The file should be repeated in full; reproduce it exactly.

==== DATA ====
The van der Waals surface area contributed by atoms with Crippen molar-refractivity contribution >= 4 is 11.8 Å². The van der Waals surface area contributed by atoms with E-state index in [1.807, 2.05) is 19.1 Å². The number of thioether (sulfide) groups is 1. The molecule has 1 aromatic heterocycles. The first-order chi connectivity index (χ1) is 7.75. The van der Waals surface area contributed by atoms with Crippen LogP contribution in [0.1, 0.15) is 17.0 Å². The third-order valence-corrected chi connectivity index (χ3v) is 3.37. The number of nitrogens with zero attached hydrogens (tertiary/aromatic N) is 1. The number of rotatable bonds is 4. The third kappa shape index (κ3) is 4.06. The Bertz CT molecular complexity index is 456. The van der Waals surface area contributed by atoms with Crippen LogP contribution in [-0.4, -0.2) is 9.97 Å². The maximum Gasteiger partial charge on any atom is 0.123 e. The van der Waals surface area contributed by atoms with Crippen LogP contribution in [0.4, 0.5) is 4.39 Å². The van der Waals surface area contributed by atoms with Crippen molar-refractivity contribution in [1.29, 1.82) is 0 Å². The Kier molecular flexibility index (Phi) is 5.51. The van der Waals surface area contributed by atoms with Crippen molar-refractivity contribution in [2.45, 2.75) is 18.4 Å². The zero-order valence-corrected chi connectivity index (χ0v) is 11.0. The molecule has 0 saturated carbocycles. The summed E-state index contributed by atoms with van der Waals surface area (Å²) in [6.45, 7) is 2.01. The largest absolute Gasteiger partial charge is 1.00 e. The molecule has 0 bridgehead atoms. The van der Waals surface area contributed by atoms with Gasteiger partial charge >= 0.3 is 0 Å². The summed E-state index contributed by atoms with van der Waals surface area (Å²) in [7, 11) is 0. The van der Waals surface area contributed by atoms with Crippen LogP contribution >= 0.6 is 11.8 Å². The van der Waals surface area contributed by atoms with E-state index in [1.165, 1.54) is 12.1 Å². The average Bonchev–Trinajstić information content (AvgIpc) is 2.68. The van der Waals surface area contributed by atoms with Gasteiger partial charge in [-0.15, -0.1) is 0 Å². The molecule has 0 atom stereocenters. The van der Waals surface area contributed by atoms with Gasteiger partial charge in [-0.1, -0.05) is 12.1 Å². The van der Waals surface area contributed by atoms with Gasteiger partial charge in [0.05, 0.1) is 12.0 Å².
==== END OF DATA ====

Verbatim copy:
The van der Waals surface area contributed by atoms with Crippen molar-refractivity contribution >= 4 is 11.8 Å². The van der Waals surface area contributed by atoms with E-state index in [1.807, 2.05) is 19.1 Å². The number of thioether (sulfide) groups is 1. The molecule has 1 aromatic heterocycles. The first-order chi connectivity index (χ1) is 7.75. The van der Waals surface area contributed by atoms with Crippen LogP contribution in [0.1, 0.15) is 17.0 Å². The third-order valence-corrected chi connectivity index (χ3v) is 3.37. The number of nitrogens with zero attached hydrogens (tertiary/aromatic N) is 1. The number of rotatable bonds is 4. The third kappa shape index (κ3) is 4.06. The Bertz CT molecular complexity index is 456. The van der Waals surface area contributed by atoms with Crippen LogP contribution in [-0.4, -0.2) is 9.97 Å². The maximum Gasteiger partial charge on any atom is 0.123 e. The van der Waals surface area contributed by atoms with Crippen LogP contribution in [0.4, 0.5) is 4.39 Å². The van der Waals surface area contributed by atoms with Crippen molar-refractivity contribution in [1.29, 1.82) is 0 Å². The Kier molecular flexibility index (Phi) is 5.51. The van der Waals surface area contributed by atoms with Crippen molar-refractivity contribution in [2.45, 2.75) is 18.4 Å². The zero-order valence-corrected chi connectivity index (χ0v) is 11.0. The molecule has 0 saturated carbocycles. The summed E-state index contributed by atoms with van der Waals surface area (Å²) in [6.45, 7) is 2.01. The largest absolute Gasteiger partial charge is 1.00 e. The molecule has 0 bridgehead atoms. The van der Waals surface area contributed by atoms with Gasteiger partial charge >= 0.3 is 0 Å². The summed E-state index contributed by atoms with van der Waals surface area (Å²) in [7, 11) is 0. The van der Waals surface area contributed by atoms with Crippen LogP contribution >= 0.6 is 11.8 Å². The van der Waals surface area contributed by atoms with E-state index in [1.165, 1.54) is 12.1 Å². The average Bonchev–Trinajstić information content (AvgIpc) is 2.68. The van der Waals surface area contributed by atoms with Gasteiger partial charge in [-0.15, -0.1) is 0 Å². The molecule has 0 atom stereocenters. The van der Waals surface area contributed by atoms with Gasteiger partial charge in [-0.1, -0.05) is 12.1 Å². The van der Waals surface area contributed by atoms with Gasteiger partial charge in [0.05, 0.1) is 12.0 Å².